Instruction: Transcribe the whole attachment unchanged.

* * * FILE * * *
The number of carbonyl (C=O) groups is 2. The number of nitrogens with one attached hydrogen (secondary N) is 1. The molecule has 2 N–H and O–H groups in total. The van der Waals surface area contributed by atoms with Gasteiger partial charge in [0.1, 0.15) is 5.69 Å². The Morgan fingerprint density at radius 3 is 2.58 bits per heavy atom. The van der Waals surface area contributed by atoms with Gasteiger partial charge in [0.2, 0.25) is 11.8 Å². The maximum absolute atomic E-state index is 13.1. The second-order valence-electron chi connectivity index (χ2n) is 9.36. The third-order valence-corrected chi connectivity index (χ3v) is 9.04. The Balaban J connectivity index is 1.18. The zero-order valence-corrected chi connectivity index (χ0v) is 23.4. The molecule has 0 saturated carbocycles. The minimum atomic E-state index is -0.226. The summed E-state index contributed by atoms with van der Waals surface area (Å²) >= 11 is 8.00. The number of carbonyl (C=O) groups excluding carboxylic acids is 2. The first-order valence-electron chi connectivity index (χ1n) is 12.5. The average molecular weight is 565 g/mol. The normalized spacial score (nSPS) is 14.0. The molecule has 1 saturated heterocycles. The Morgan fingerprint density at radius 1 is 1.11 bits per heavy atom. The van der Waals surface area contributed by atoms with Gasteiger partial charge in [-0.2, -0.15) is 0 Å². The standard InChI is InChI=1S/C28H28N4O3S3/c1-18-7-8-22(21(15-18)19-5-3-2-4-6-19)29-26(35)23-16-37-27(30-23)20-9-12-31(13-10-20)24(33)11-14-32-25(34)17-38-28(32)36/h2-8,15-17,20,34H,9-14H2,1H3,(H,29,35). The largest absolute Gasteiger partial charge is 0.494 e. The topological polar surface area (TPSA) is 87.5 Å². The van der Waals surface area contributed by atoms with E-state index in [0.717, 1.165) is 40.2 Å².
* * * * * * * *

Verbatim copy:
The number of carbonyl (C=O) groups is 2. The number of nitrogens with one attached hydrogen (secondary N) is 1. The molecule has 2 N–H and O–H groups in total. The van der Waals surface area contributed by atoms with Gasteiger partial charge in [0.1, 0.15) is 5.69 Å². The Morgan fingerprint density at radius 3 is 2.58 bits per heavy atom. The van der Waals surface area contributed by atoms with Gasteiger partial charge in [0.2, 0.25) is 11.8 Å². The maximum absolute atomic E-state index is 13.1. The second-order valence-electron chi connectivity index (χ2n) is 9.36. The third-order valence-corrected chi connectivity index (χ3v) is 9.04. The Balaban J connectivity index is 1.18. The zero-order valence-corrected chi connectivity index (χ0v) is 23.4. The molecule has 0 saturated carbocycles. The minimum atomic E-state index is -0.226. The summed E-state index contributed by atoms with van der Waals surface area (Å²) >= 11 is 8.00. The number of carbonyl (C=O) groups excluding carboxylic acids is 2. The first-order valence-electron chi connectivity index (χ1n) is 12.5. The average molecular weight is 565 g/mol. The normalized spacial score (nSPS) is 14.0. The molecule has 1 saturated heterocycles. The Morgan fingerprint density at radius 1 is 1.11 bits per heavy atom. The van der Waals surface area contributed by atoms with Gasteiger partial charge in [-0.2, -0.15) is 0 Å². The standard InChI is InChI=1S/C28H28N4O3S3/c1-18-7-8-22(21(15-18)19-5-3-2-4-6-19)29-26(35)23-16-37-27(30-23)20-9-12-31(13-10-20)24(33)11-14-32-25(34)17-38-28(32)36/h2-8,15-17,20,34H,9-14H2,1H3,(H,29,35). The largest absolute Gasteiger partial charge is 0.494 e. The topological polar surface area (TPSA) is 87.5 Å². The van der Waals surface area contributed by atoms with E-state index in [0.717, 1.165) is 40.2 Å².